In sports if a team is “skunked” it usually means they failed to score or their athletic performance generally “stunk up the place.” When it’s said you have “a skunk in your mouth,” then buddy…you have a noticeable case of bad breath. In the drinking world if you have some “skunky” beer it usually means it has either gone flat or is of very poor, undesirable quality in the first place. But when you or your dog gets “skunked” in the outdoors…you better be prepared to deal with the consequences.
I’ve always been a bit fascinated by the world of skunks—provided it was done at a distance, mind you. But when you spend any amount of time in the outdoors…sooner or later you are likely to have an encounter.
Perhaps the most memorable encounter I ever had with a skunk occurred in the fall of 1995 when I was elk hunting out in Colorado. We had set up camp with our wall tent and gear just off the mountain road and things were looking pretty calm and peaceful…well, at least for awhile. I had brought with a bag of salted in-the-shell peanuts and was indiscriminately discarding the empty hulls around camp. BIG MISTAKE!!
At the end of a long day’s hunt we arrived back in camp and were settling in to cook supper when I happened to look down to see a skunk walking right towards me at a distance of about 10 feet. I let out a shriek and told my hunting partner, Mitch, to “grab the gun!!!” This seemingly fearless little creature began to chew on the pile of empty peanut shells…and that is when I realized my mistake.
Believe me, there are few happenings in life that can get you so quickly excited as having a skunk in hunting camp. The experience only has to happen once and your awareness of it happening again is somehow easily heightened. Several years later we had camp in Montana during an antelope hunt when someone sitting around the campfire hollered “skunk…grab the gun!” One of the hunters was just about to lay a bead on the critter when another hunter wisely shined a flashlight to determine it wasn’t a skunk…but just the rancher’s small black dog nosing around our campsite.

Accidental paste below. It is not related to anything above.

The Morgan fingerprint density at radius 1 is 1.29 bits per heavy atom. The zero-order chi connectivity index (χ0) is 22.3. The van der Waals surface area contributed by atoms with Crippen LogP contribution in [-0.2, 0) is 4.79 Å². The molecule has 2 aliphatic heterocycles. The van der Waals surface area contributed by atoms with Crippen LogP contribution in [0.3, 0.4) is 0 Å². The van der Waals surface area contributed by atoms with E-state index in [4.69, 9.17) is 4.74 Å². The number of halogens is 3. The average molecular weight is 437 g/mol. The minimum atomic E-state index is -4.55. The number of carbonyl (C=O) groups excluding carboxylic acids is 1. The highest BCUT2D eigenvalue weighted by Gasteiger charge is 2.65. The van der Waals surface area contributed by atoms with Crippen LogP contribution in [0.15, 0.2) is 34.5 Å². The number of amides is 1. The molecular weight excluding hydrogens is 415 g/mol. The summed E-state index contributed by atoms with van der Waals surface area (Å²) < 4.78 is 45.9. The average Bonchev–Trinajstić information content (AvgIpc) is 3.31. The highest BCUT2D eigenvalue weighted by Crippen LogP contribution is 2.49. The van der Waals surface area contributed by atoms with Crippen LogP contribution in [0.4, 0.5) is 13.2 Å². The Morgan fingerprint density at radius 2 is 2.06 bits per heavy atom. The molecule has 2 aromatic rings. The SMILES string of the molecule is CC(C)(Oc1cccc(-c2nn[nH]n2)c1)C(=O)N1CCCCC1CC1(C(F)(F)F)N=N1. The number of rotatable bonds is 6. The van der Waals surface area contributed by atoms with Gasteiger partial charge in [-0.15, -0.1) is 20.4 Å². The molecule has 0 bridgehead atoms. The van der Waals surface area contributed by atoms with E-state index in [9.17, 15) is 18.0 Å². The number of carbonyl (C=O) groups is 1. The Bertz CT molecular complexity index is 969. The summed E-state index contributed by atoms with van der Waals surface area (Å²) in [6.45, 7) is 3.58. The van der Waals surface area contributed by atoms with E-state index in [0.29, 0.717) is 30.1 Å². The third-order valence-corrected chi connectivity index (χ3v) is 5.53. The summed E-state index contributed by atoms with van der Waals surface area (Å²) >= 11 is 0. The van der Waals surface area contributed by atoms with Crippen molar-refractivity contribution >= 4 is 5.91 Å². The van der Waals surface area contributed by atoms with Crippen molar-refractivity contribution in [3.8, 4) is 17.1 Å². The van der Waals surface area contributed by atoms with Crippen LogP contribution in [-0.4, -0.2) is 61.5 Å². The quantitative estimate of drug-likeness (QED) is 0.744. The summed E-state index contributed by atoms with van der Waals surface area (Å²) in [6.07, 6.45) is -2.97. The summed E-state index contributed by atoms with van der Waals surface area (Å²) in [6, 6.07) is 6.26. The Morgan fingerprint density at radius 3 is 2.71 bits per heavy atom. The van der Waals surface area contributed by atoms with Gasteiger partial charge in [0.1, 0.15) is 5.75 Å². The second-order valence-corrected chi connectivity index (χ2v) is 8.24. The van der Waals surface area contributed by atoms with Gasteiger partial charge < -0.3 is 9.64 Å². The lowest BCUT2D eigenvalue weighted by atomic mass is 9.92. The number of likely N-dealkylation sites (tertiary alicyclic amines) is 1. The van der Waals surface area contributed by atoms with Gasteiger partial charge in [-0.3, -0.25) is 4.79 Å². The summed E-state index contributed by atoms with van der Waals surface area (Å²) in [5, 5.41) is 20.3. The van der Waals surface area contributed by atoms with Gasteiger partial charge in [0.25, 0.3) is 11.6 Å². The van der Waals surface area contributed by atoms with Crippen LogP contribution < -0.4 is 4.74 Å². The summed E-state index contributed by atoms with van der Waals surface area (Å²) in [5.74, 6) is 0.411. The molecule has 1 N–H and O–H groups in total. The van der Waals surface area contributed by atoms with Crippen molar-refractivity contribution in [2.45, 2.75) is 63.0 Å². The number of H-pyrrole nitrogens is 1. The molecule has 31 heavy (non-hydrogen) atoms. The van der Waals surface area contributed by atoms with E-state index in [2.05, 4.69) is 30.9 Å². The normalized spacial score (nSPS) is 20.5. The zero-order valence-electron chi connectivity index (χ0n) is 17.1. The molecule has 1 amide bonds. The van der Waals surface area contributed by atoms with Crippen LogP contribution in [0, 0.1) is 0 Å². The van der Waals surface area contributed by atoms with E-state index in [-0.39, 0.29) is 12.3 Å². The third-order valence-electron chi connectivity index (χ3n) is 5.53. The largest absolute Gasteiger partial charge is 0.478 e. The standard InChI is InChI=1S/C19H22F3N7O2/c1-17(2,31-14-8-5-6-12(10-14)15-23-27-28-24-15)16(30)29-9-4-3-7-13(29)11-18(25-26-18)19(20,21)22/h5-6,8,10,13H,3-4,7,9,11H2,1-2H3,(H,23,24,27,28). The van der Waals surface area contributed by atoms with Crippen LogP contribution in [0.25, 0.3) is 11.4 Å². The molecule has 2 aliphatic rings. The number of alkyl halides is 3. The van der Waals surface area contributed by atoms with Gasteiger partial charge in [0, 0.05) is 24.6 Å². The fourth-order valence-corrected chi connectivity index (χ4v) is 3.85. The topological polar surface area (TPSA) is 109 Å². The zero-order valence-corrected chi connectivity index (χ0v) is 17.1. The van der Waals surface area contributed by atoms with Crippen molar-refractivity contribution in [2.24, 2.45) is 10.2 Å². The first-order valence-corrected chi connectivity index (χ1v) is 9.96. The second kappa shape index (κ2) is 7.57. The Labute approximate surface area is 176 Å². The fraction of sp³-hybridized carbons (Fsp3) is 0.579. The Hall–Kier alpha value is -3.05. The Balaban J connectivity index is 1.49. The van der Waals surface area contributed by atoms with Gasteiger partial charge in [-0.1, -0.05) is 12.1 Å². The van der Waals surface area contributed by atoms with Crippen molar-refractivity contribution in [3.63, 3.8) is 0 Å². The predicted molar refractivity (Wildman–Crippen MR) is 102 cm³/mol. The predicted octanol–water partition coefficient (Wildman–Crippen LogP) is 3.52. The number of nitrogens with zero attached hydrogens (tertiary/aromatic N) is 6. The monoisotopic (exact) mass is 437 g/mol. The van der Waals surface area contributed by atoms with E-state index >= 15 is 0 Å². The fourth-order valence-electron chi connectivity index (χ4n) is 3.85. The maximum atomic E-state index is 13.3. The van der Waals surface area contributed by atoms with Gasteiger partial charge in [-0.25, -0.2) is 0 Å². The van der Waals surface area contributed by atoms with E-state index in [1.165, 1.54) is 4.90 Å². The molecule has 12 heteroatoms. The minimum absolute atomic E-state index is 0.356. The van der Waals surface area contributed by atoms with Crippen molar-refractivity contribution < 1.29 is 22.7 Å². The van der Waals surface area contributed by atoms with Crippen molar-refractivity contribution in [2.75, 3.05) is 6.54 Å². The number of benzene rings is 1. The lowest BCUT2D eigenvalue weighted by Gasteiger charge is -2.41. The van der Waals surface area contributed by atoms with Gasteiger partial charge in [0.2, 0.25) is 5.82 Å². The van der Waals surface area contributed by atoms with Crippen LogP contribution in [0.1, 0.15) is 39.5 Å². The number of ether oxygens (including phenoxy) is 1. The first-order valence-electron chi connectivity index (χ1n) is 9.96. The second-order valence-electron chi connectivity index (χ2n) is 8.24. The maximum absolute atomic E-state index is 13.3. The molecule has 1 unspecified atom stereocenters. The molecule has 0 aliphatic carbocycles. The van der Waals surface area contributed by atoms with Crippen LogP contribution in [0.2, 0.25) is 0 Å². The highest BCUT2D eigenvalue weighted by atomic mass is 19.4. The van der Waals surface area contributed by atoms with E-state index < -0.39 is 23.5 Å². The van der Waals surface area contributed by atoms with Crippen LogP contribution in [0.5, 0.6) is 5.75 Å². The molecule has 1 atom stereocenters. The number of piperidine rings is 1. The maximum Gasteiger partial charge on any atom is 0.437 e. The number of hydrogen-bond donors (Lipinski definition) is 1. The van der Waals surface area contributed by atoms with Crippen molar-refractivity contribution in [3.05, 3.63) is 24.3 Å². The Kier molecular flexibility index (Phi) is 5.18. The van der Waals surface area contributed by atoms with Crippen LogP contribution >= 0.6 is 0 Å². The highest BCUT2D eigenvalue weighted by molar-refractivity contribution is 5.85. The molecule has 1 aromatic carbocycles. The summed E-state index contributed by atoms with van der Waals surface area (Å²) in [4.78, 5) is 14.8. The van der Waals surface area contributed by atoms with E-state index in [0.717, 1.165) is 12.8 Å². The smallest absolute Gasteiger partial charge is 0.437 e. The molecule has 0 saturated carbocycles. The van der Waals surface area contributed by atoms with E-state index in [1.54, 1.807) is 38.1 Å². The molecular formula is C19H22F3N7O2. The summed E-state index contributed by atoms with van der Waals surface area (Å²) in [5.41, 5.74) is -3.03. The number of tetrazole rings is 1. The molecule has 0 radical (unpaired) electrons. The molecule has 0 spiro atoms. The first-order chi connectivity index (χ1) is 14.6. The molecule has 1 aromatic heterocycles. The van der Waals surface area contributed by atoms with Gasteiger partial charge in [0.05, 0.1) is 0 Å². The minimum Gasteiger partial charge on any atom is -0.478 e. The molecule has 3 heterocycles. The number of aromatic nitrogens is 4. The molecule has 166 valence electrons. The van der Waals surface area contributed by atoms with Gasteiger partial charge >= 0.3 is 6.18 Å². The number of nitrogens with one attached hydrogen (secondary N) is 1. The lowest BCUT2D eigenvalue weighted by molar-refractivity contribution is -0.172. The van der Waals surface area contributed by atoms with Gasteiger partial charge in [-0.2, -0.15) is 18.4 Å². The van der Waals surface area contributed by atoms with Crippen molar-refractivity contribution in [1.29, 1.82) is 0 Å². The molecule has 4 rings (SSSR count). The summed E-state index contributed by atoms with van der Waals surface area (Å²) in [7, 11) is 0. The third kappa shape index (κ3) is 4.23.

Of course, we all know why the mere mention of “skunk” sends a shiver up our sportsman’s spines. Aside from the fact many are rabid…the potential odor factor is often of greater concern to most of us.
Take the skunk, for instance, we shot in Colorado who invaded our camp. Even though we shot it 300 feet away from camp…the obnoxious stench lingered on the mountainside the whole time we were there hunting. Another group of hunters, in fact, ended up moving their camp location because the prevailing winds made their camp life simply unbearable.
Skunk essence is an interesting substance. The chemical called "butylmercaptan" has been documented to be detectable at a distance of over 20 miles away from the point source. Think back to the times you are driving along in your car and you smell skunk. Given the right conditions, it can be a mile or two down the road before you visually detect the road kill.
Skunk essence comes from the same family of chemicals added to natural gas. Natural gas in its pure form is odorless…so a chemical is added to help alert folks to a potential leak. Indeed, skunk essence can be detected even at such low levels as 20 parts per billion making the task of cleaning up the smell almost impossible. That’s why even six months to a year after the spray it’s still usually possible to detect a hint of this undesired odor.
On the market there are several concoctions used by dog owners and sportsmen to deal with the “skunky” smell…but there is also one very common recipe used to effectively neutralize the smell. Forget bathing Fido in tomato juice or vinegar…for best results consider this:
- Mix 1 quart of 3% hydrogen peroxide; into
- ¼ cup of baking soda; combine with
- 1 teaspoon of liquid dish soap.
Combine the contents of this solution into a spray bottle or the mixture can be added to a load of laundry. DO NOT bottle the solution for later use…pressure from the hydrogen peroxide and the baking soda can build up and rupture the container.
The fear of getting “skunked” doesn’t have to keep you indoors if you know how to properly handle the situation if it occurs. Remember, a skunk emits the spray out a gland near its anus to a distance of about 10 to 15 feet. Yet, even though the fear of getting sprayed is obviously of big concern…the paramount concern with skunks should be the incidence of rabies as they are one of the main carries of that nasty disease in the country.
The next time you head out in the field pheasant hunting just remember that it’s a whole lot better to get "skunked" by not shooting any birds…than getting "skunked" by having to deal with the odor. Dealing with the latter lingers far longer than dealing with the bitterness of the former.
© 2005 Jim Braaten. All Rights Reserved. No Reproduction Without Prior Permission.